How to Look After Hedges

Overview

Hedges are a valuable asset in landscape design. Not only are hedges a great visual accent for the home, they can also hide the house from the view of onlookers, reduce wind speed and provide shade and habitat for birds and other wildlife. Although hedges do not need a lot of extra care, there are a few practices that should become part of your regular routine when looking after your hedges.

Step 1

Train your hedge by cutting it regularly to the shape in which you wish it to grow to. Cut branches from the top of the plant once it has reached your desired height.

Step 2

Cut the sides of the hedge so that the bottom of the hedge is wider than the top to keep the bottom of the hedge from becoming too weak.

Step 3

Cut a hedge at least two times each season for deciduous hedges, once after the season's new growth, and once more later in the season to shape it.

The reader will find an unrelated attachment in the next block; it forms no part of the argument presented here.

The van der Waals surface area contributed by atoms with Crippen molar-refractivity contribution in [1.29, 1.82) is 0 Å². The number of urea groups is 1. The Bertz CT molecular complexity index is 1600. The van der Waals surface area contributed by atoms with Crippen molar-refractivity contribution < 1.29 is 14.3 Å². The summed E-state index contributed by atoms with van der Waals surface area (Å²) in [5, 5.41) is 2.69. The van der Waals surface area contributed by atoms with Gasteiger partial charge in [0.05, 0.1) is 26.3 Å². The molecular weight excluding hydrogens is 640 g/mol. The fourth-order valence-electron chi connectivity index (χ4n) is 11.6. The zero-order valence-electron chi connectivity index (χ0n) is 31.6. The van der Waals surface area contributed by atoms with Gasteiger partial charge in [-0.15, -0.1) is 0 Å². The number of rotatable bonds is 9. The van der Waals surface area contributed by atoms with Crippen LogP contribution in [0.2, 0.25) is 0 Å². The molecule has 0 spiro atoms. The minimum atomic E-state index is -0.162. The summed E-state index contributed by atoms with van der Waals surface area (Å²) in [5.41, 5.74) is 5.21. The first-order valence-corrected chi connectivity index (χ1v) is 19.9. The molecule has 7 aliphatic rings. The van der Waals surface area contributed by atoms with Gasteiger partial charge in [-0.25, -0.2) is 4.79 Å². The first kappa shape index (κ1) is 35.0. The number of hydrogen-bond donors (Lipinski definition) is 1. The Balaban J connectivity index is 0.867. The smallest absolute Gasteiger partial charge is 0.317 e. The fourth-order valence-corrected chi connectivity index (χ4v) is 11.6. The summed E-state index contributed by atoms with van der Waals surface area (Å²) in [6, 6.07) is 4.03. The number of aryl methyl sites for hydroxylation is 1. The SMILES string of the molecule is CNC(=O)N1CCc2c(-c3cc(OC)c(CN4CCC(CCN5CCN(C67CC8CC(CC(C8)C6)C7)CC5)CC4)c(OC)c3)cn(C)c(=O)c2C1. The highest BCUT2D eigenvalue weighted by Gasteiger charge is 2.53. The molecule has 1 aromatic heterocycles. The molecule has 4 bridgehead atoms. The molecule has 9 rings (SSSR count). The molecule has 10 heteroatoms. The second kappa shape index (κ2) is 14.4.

Step 4

Cut narrow-leafed evergreens once a year, removing the leaf bud of the shoot on the end of each branch by pinching or cutting with shears. Shape the rest of the hedge with pruning shears.

Step 5

Prune broadleaf evergreens for shape once a season.

Step 6

Cut your hedge back by a third in its first year of growth, and again in the second year. This will encourage the growth of low branches. Cut back smaller amounts each year thereafter.

Step 7

Provide your hedge with an annual layer of mulch or compost, as well as an application of hedge fertilizer once at the beginning of the growing season.

Things You'll Need

  • Pruning shears
  • Hedge trimmers
  • Work gloves
  • Mulch
  • Compost
  • Fertilizer

References

  • Arizona Cooperative Extension: Pruning Hedges
  • Perdue University Cooperative Extension: Hedges
  • Iowa State University Extension: Selecting and Planting Hedges
Keywords: hedge care, hedge pruning, hedge maintenance, look after hedges

About this Author

Cleveland Van Cecil is a freelancer writer specializing in technology. He has been a freelance writer for three years and has published extensively on eHow.com, writing articles on subjects as diverse as boat motors and hydroponic gardening. Van Cecil has a Bachelor of Arts in liberal arts from Baldwin-Wallace College.